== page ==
Netanyahu: Exit Strategy Could Take a Year

YERUSHALAYIM -
A United Hatzalah worker wearing protective clothing as a preventive measure against the coronavirus is seen as he came to a house to collect samples from a person for coronavirus testing in Jerusalem on September 30, 2020.  (Olivier Fitoussi/Flash90)

Israelis longing for an end to the nationwide lockdown heard on Wednesday evening that Prime Minister Binyamin Netanyahu‏‏ said “our exit strategy [from the lockdown] will be slow this time, and could take place over half a year or a year,” according to Channel 12.

Netanyahu and Health Ministry officials have already said that the full lockdown now in place can be expected to continue for two weeks or more after Simchas Torah.

Wednesday’s comment, made at a coronavirus cabinet meeting, also included the prime minister’s instructions to prepare for extreme scenarios in the winter, such as the treatment of 5,000 patients in serious condition simultaneously, Arutz Sheva reported.

Elsewhere in the same government, Finance Minister Yisrael Katz called on Wednesday for an easing of the lockdown and a reopening of businesses that don’t have public visiting hours.

Katz reportedly presented a plan to the coronavirus cabinet today that calls for the complete opening of all businesses that don’t serve a walk-in public immediately after Sukkos, which ends on October 9.

The plan also calls for the reopening of early childhood education and the younger grades of elementary schools in order to allow parents to return to work.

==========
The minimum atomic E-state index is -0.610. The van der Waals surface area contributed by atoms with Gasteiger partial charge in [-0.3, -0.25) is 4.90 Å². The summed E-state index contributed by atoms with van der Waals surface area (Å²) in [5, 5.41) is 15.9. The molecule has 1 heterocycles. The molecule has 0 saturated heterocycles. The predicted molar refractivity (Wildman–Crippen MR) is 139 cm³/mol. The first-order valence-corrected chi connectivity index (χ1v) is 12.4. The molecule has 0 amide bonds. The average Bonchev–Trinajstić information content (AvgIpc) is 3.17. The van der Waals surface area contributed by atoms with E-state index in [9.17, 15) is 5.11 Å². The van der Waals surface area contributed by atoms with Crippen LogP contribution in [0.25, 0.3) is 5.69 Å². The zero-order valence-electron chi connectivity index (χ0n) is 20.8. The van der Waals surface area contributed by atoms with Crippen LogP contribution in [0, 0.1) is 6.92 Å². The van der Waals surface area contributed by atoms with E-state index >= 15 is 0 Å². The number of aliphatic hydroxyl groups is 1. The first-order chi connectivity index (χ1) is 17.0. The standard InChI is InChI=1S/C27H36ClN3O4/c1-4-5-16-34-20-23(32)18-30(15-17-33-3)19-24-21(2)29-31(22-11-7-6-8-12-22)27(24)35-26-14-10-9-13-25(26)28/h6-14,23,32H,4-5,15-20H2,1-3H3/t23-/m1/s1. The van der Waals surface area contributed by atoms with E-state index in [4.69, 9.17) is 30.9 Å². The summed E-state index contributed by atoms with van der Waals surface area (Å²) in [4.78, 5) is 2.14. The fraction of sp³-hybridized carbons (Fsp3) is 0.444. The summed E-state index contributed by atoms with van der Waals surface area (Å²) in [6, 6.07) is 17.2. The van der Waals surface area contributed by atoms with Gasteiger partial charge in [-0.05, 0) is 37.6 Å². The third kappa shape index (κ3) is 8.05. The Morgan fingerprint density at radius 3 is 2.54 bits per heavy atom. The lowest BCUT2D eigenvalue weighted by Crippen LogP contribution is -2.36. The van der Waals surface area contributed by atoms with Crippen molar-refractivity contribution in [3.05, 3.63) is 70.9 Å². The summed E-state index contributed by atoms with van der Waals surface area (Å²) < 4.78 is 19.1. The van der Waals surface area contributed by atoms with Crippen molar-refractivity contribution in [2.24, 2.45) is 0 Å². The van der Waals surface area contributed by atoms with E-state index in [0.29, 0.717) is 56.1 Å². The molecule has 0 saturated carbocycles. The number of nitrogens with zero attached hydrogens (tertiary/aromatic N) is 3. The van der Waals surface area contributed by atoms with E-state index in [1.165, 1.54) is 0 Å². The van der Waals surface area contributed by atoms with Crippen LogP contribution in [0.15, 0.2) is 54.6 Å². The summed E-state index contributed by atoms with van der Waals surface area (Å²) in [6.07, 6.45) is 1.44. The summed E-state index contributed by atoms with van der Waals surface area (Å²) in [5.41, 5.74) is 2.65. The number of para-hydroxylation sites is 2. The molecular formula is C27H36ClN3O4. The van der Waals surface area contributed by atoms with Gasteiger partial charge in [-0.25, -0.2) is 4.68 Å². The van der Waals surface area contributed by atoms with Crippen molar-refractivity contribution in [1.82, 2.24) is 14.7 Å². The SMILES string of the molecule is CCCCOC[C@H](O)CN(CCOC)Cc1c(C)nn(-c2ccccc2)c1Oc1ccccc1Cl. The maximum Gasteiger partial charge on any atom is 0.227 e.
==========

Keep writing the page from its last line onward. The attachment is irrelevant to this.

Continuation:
Katz’s eagerness for reopening was countered by a report to ministers which said that the lockdown isn’t working, at least not yet.

The report, authored by a team of Hebrew University professors, found no significant slowing in the so-called R number, which represents how many people an infected person will infect, though it is expected to drop in the coming weeks.

The number of moderately and seriously ill patients is expected to continue to rapidly rise in the coming days and weeks, they said. According to their analysis of the data, serious cases will only begin to significantly drop after October 16.

The report was presented by professors Yinon Ashkenazy, Doron Gazit and Nadav Katz from the Racah Institute of Physics, and professors Ronit Calderon-Margalit and Ran Nir-Paz from The Hebrew University-Hadassah Braun School of Public Health and Community Medicine.

The Health Ministry reported 4,953 new cases of coronavirus on Wednesday with a new total of 239,806 infected since the outbreak. Among the sick are some 823 patients who are in serious condition, including 205 who are intubated. The death toll stands at 1,547.